As noted above, new social media such as Facebook and Twitter are potentially able to change the character of our social live. According to …. that the new media is changing the way people think, act, and feel. Langlois (2009) stated that social media allows for “the emergence of marginalized issue and public:
The online informational system provide the material, communicational and social means for a public to exist
Therefore, it is likely clear that new social media can be powerful tools for spurring social change, with stressing point that it played a facilitating, mediating role in connections and interactions among its user in society.
There are at least three reasons for this claim to be apprehended: Firstly, social media enables creation of dense network that extend human communication abilities in both time and space. According to technological determinism purposed by Mc Luhan, the world now is a global village, where physical distance is even less of a hindrance to the real-time communicative activities of people. Therefore social spheres are greatly expanded by the openness of the web and the ease at which people can search for online communities and interact with others that share the same interests and concerns.
Secondly, social media’s quick dissemination of information supports new communities to be created, (virtual). Equipped with features that enable for users to be more interactive and collaborative, social media becomes a form of mediated communication that gives the audience access to on-demand content and the ability to share and discuss it with others within seconds. Let’s look at Japanese Tsunami and Earthquake for example. Addison asserts in one of his reports that images and videos of Japan’s tsunami were soon hitting the web just minutes count from the first wave hit Sendai. Thousands messages were then updated via Twitter within seconds, showing of good will, condolences and offering aid for Japan. Social media facilitates such as allowing people the chance to donate to the Red Cross via text message, the donation being added to phone bills. According to the members of the each social medium, there are more than 500 million people are using Facebook and more than 200 million views on the Youtube for a day. It means billions of audiences are able to share and receive information on the same platform at the same time. Moreover, the information on the social media can be posted and received immediately. Therefore, the information on the social media could be disseminated much faster, compared with traditional media.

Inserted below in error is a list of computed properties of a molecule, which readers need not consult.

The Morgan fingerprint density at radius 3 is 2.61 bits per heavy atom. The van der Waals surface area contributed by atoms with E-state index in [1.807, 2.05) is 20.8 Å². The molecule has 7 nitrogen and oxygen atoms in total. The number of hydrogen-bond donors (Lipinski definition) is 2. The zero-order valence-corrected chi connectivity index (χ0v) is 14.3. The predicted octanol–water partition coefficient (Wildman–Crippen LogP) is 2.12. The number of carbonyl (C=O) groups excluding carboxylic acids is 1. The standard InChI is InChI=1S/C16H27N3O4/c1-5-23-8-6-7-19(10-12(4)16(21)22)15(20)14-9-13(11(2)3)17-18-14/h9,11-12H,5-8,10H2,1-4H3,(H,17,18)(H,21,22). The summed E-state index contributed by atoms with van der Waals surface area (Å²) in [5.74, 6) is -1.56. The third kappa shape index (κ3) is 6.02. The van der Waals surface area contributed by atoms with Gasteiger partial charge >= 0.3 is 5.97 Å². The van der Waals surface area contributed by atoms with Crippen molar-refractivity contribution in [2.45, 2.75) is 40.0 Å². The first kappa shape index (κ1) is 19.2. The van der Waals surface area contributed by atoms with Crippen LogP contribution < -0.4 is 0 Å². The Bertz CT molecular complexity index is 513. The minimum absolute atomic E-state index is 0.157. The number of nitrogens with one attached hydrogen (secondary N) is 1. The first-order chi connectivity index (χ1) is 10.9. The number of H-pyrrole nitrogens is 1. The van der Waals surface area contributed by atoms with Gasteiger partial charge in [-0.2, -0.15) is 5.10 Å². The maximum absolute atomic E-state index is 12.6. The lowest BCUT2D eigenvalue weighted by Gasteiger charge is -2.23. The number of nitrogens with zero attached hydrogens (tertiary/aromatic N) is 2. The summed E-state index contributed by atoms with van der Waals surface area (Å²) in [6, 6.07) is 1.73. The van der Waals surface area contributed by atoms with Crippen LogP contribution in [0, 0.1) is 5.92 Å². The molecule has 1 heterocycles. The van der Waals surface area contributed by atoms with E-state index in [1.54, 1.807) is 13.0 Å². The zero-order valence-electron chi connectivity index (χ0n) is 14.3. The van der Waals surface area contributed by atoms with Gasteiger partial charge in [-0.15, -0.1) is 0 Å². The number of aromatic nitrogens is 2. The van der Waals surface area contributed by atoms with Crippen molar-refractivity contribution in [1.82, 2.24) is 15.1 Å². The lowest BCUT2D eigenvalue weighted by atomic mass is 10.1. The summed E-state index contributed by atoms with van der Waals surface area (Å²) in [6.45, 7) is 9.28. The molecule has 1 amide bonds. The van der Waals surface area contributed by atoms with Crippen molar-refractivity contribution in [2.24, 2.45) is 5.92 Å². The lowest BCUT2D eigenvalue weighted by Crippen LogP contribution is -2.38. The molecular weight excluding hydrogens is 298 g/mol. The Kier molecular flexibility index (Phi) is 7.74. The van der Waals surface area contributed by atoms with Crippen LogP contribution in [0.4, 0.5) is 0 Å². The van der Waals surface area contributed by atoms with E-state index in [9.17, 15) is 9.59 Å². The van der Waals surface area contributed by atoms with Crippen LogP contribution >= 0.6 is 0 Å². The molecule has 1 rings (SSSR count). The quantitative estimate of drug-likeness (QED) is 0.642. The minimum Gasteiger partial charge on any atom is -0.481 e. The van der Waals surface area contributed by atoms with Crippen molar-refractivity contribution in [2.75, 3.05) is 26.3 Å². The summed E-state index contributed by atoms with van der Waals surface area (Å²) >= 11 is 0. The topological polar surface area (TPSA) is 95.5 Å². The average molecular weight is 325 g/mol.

Thirdly, specifically that the social media is more user generated content, it allows users as news producers. The social media provide a platform for public to advocate social issues. Moreover, it also means the news is not limited by organizations or governments anymore. For instance, for “Chinese Jasmine Revolution” in 2011, even the Chinese Government tried to stop the situation to be expanded on the social media, it is still held quite successfully. Afterwards, the international media is starting to be conscious to what the revolution was trying to present to public and they are trying to report it to public as well. According to media and social dependency theory (Defleur& Ball-Rokeach), for some countries (especially developing countries), if public are uncertain about their society and country, it is much easier for them to rely on the media. It means for some countries, audiences might be easy to follow the issues. In short, social media definitely, developed freedom of speech.
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With every response and action that results from our engagement, we are slowly introduced to the laws of social physics: for every action there is a reaction – even if that reaction is silence. And, the extent of this resulting activity is measured by levels of influence and other factors such as the size and shape of nicheworks as well as attention aperture and time. the concept of community no longer has geographical limitations, as people can now virtually gather in an online community and share common interests regardless of physical location.
However, idea of new community in Facebook did not make Obama win his Presidency.
SOCIAL MEDIA AND CULTURAL ADVANCEMENT
Yes, overall it can
especially in terms of providing fast, quick and ..platform ,,,.
Media scholars argue that social media platforms are tools of self-expression that return a benefit to a public good
It is reasonable since Facebook and Twitter are not a replace for motivation that at least required for a revolution to be taken place or new community to be formed.
. People can virtually gather in Facebok and Twitter online community or groups, regardless geographical limitations and physical location, which (….).
Ronn, K. (2007). Social networking: Closer than you think. Business Week Online, p. 12. Available at: http://www.businessweek.com/careers/content/jun2007/ca20070612_954809.htm
Hjarvard, S. (2008). The Mediatization of Society: A Theory of the Media as Agents of Social and Cultural Change. [Article]. NORDICOM Review, 29(2), 105-134.